Once the pontoon boat’s engine is cut, don’t gasp or sigh under your breath. Remind yourself: sound carries acutely across water. Without anticipation, watch the seasoned boaters secure the pontoons together with thick ropes. Appreciate the unsettled moments when everyone greets everyone else. This is the easy part. Nod to the tanned girls in triangle bikinis when you say hello—yes, even to Veronica-with-the-great-smile. Sip your beer when you greet the tall boys and the boys with tribal shoulder tattoos. Smile at the chubby boy wearing a T-shirt. Pretend your husband is looking from behind his shades to the horizon.
As the boats drift, discretely lick your finger to test the wind’s direction. Pretend it worked. Call it a northeasterly wind. Be careful how much repellent you spray. You don’t want to draw attention to yourself or poison the one child in SpongeBob swimming trunks who belongs to the couple nobody would guess. Pretend you would guess the child is theirs if anyone asks. Assume nobody will ask; prepare your answer regardless.
After you down your third beer, jump recklessly into the lake. In the water, shiver head to toe, knowing you’ll have to reapply repellent after the shoulder muscles you don’t have hoist you up the ladder. Tell yourself you aren’t needlessly worried—four sweltering bites mark your calves and two tiny bites, absorbed like growths under the skin, dot your knuckles. Listen to your body’s aches. Remain in the water long enough to run your hands fully over your limbs. Recount; tally nine bites. Refrain from announcing the new additions to your husband, who’s crossed boats to talk amicably with Veronica’s great smile. Get jealous. Submerge. Emerge. Wish your jealousy sank to the lake’s bottom.Pull yourself back onto the boat and search for anyone who’s looking your way. When nobody is, search first for the chubby boy in a T-shirt. Entice him by combing your thick mob of wet hair with your hands. Laugh when the child in Sponge Bob trunks asks why your skin’s so red, why your hair’s so matted and tangled. Tell him you have recessive genes. When he asks what are recessive genes, ask him if he can even spell recessive. Almost say you didn’t think so.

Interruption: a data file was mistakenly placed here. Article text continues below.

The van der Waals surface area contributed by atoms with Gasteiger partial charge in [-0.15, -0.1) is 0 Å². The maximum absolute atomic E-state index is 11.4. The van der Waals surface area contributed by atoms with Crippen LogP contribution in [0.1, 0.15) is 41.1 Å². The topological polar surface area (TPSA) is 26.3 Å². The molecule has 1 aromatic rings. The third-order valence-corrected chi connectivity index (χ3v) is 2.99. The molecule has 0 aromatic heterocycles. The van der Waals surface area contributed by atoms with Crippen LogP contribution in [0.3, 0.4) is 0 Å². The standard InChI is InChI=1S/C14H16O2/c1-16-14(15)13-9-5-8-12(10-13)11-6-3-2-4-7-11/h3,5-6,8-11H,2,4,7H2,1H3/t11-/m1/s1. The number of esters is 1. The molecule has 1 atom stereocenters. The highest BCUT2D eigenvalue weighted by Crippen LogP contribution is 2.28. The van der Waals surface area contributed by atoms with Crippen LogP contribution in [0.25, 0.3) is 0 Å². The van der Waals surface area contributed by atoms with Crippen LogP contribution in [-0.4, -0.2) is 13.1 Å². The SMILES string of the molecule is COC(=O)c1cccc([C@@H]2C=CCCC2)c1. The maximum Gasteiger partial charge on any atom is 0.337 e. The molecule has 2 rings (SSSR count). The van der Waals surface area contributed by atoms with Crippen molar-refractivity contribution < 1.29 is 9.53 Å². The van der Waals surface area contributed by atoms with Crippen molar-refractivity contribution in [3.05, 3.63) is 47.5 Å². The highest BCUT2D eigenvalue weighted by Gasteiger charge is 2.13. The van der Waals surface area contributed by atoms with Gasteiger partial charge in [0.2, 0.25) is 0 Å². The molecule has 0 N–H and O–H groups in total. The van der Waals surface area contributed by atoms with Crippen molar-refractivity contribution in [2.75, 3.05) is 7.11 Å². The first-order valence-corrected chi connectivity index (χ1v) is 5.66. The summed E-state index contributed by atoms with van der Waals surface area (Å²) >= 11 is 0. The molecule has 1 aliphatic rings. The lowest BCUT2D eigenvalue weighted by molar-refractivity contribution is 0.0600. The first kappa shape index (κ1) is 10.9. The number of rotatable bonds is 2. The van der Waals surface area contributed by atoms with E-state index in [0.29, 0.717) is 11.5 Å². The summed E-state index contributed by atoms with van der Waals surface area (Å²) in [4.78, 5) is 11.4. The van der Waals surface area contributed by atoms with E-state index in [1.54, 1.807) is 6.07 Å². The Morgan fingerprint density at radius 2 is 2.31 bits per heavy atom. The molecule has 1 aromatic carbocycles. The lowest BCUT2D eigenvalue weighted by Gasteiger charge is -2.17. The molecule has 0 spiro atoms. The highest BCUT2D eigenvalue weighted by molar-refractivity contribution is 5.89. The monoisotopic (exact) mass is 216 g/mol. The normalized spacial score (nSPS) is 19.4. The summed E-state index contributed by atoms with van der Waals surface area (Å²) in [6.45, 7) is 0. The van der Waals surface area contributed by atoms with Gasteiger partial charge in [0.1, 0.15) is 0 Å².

Ignore how muscular everyone looks or that even the chubby boy in a T-shirt has great calves. Ignore their ignorance of the swarming mosquitoes. Secretly hope someone else gets bit and further hope that someone is Veronica. Hope that when she squeals your husband will see how attractive it is to complain. Prepare to board the other boat to complain alongside Veronica. Close your eyes to imagine your plan unfold. Wait!—keep them open. Stretch first across the cushioned seat. Now close your eyes.
Imagine you’re larger than the mosquitoes (you are). Imagine you’re skimming the lake with a fishnet, collecting hundreds in one fell swoop. Tell yourself these bites impart truth; into your blood they siphon you sovereign poise.
Michelle Dove has an MFA from American University, where she received the Myra Sklarew Award for prose. She’s the recipient of the John Steinbeck Award for the Short Story and the Fiction Prize from Style Weekly. Her flash fiction is forthcoming in the Southeast Review (Word’s Best Short Short Story Contest finalist) and Passages North. Longer fiction has appeared in PANK, Barrelhouse, Reed Magazine, Big Lucks, online at Juked, and in the anthology Amazing Graces (Paycock Press, 2012).